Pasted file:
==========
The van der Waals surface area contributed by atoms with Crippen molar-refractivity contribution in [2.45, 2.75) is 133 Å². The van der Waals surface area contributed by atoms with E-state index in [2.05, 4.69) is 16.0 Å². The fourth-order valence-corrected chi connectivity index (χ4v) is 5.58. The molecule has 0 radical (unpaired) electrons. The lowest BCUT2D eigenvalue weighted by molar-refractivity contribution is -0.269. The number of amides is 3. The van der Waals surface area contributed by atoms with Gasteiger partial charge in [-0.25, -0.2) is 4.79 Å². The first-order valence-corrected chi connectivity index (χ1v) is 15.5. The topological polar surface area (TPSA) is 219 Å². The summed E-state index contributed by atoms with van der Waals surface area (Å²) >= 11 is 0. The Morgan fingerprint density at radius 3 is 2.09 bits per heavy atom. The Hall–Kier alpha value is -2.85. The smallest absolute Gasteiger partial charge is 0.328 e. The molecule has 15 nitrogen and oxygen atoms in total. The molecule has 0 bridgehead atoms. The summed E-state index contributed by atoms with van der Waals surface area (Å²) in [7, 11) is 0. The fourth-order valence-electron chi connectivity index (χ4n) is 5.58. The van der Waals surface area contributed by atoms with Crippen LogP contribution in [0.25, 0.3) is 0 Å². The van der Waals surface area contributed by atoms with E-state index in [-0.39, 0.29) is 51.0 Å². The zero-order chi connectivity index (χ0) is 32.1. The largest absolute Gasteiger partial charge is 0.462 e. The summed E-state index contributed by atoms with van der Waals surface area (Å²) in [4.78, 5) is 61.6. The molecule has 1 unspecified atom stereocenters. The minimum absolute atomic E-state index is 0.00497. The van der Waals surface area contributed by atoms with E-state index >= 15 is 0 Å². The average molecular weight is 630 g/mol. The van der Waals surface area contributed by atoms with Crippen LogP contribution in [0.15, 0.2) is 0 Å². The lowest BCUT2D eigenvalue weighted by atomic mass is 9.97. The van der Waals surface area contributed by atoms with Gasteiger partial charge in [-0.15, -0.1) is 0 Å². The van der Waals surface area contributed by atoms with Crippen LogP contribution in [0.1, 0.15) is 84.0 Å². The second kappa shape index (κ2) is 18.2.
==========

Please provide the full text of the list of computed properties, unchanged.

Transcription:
The van der Waals surface area contributed by atoms with Crippen molar-refractivity contribution in [2.45, 2.75) is 133 Å². The van der Waals surface area contributed by atoms with E-state index in [2.05, 4.69) is 16.0 Å². The fourth-order valence-corrected chi connectivity index (χ4v) is 5.58. The molecule has 0 radical (unpaired) electrons. The lowest BCUT2D eigenvalue weighted by molar-refractivity contribution is -0.269. The number of amides is 3. The van der Waals surface area contributed by atoms with Gasteiger partial charge in [-0.25, -0.2) is 4.79 Å². The first-order valence-corrected chi connectivity index (χ1v) is 15.5. The topological polar surface area (TPSA) is 219 Å². The summed E-state index contributed by atoms with van der Waals surface area (Å²) >= 11 is 0. The Morgan fingerprint density at radius 3 is 2.09 bits per heavy atom. The Hall–Kier alpha value is -2.85. The smallest absolute Gasteiger partial charge is 0.328 e. The molecule has 15 nitrogen and oxygen atoms in total. The molecule has 0 bridgehead atoms. The summed E-state index contributed by atoms with van der Waals surface area (Å²) in [7, 11) is 0. The fourth-order valence-electron chi connectivity index (χ4n) is 5.58. The van der Waals surface area contributed by atoms with Crippen LogP contribution in [0.25, 0.3) is 0 Å². The van der Waals surface area contributed by atoms with E-state index in [-0.39, 0.29) is 51.0 Å². The zero-order chi connectivity index (χ0) is 32.1. The largest absolute Gasteiger partial charge is 0.462 e. The summed E-state index contributed by atoms with van der Waals surface area (Å²) in [4.78, 5) is 61.6. The molecule has 1 unspecified atom stereocenters. The minimum absolute atomic E-state index is 0.00497. The van der Waals surface area contributed by atoms with E-state index >= 15 is 0 Å². The average molecular weight is 630 g/mol. The van der Waals surface area contributed by atoms with Crippen LogP contribution in [0.15, 0.2) is 0 Å². The lowest BCUT2D eigenvalue weighted by atomic mass is 9.97. The van der Waals surface area contributed by atoms with Gasteiger partial charge in [-0.15, -0.1) is 0 Å². The van der Waals surface area contributed by atoms with Crippen LogP contribution in [0.1, 0.15) is 84.0 Å². The second kappa shape index (κ2) is 18.2.